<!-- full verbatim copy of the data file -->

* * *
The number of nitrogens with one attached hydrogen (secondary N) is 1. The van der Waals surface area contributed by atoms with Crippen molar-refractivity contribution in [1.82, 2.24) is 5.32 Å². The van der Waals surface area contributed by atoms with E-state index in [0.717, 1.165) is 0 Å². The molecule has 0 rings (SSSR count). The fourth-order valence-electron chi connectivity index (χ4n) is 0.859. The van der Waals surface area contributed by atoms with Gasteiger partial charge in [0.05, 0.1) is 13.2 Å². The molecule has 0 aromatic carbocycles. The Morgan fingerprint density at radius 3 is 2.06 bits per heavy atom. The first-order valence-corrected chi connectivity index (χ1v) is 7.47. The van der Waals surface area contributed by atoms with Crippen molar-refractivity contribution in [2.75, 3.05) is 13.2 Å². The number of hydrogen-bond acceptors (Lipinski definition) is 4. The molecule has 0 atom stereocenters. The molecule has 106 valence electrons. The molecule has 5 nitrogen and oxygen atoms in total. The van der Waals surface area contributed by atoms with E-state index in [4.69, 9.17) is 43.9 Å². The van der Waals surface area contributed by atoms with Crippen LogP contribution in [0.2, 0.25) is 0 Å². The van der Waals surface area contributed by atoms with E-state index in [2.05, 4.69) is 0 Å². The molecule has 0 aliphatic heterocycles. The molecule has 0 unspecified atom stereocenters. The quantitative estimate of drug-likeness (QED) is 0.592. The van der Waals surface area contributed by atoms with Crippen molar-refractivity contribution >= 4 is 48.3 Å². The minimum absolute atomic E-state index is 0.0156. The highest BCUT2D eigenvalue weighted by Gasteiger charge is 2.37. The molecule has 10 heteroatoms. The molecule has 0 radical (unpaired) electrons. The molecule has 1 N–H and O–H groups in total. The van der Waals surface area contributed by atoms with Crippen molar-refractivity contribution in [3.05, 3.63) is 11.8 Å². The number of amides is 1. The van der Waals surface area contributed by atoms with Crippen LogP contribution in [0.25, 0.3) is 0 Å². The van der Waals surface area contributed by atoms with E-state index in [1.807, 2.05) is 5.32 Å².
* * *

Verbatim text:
The number of nitrogens with one attached hydrogen (secondary N) is 1. The van der Waals surface area contributed by atoms with Crippen molar-refractivity contribution in [1.82, 2.24) is 5.32 Å². The van der Waals surface area contributed by atoms with E-state index in [0.717, 1.165) is 0 Å². The molecule has 0 rings (SSSR count). The fourth-order valence-electron chi connectivity index (χ4n) is 0.859. The van der Waals surface area contributed by atoms with Gasteiger partial charge in [0.05, 0.1) is 13.2 Å². The molecule has 0 aromatic carbocycles. The Morgan fingerprint density at radius 3 is 2.06 bits per heavy atom. The first-order valence-corrected chi connectivity index (χ1v) is 7.47. The van der Waals surface area contributed by atoms with Crippen molar-refractivity contribution in [2.75, 3.05) is 13.2 Å². The number of hydrogen-bond acceptors (Lipinski definition) is 4. The molecule has 0 atom stereocenters. The molecule has 106 valence electrons. The molecule has 5 nitrogen and oxygen atoms in total. The van der Waals surface area contributed by atoms with E-state index in [4.69, 9.17) is 43.9 Å². The van der Waals surface area contributed by atoms with Crippen LogP contribution in [0.2, 0.25) is 0 Å². The van der Waals surface area contributed by atoms with E-state index in [2.05, 4.69) is 0 Å². The molecule has 0 aliphatic heterocycles. The molecule has 0 unspecified atom stereocenters. The quantitative estimate of drug-likeness (QED) is 0.592. The van der Waals surface area contributed by atoms with Crippen molar-refractivity contribution >= 4 is 48.3 Å². The minimum absolute atomic E-state index is 0.0156. The highest BCUT2D eigenvalue weighted by Gasteiger charge is 2.37. The molecule has 10 heteroatoms. The molecule has 0 radical (unpaired) electrons. The molecule has 1 N–H and O–H groups in total. The van der Waals surface area contributed by atoms with Crippen molar-refractivity contribution in [3.05, 3.63) is 11.8 Å². The number of amides is 1. The van der Waals surface area contributed by atoms with Crippen LogP contribution in [0.25, 0.3) is 0 Å². The van der Waals surface area contributed by atoms with E-state index in [1.807, 2.05) is 5.32 Å².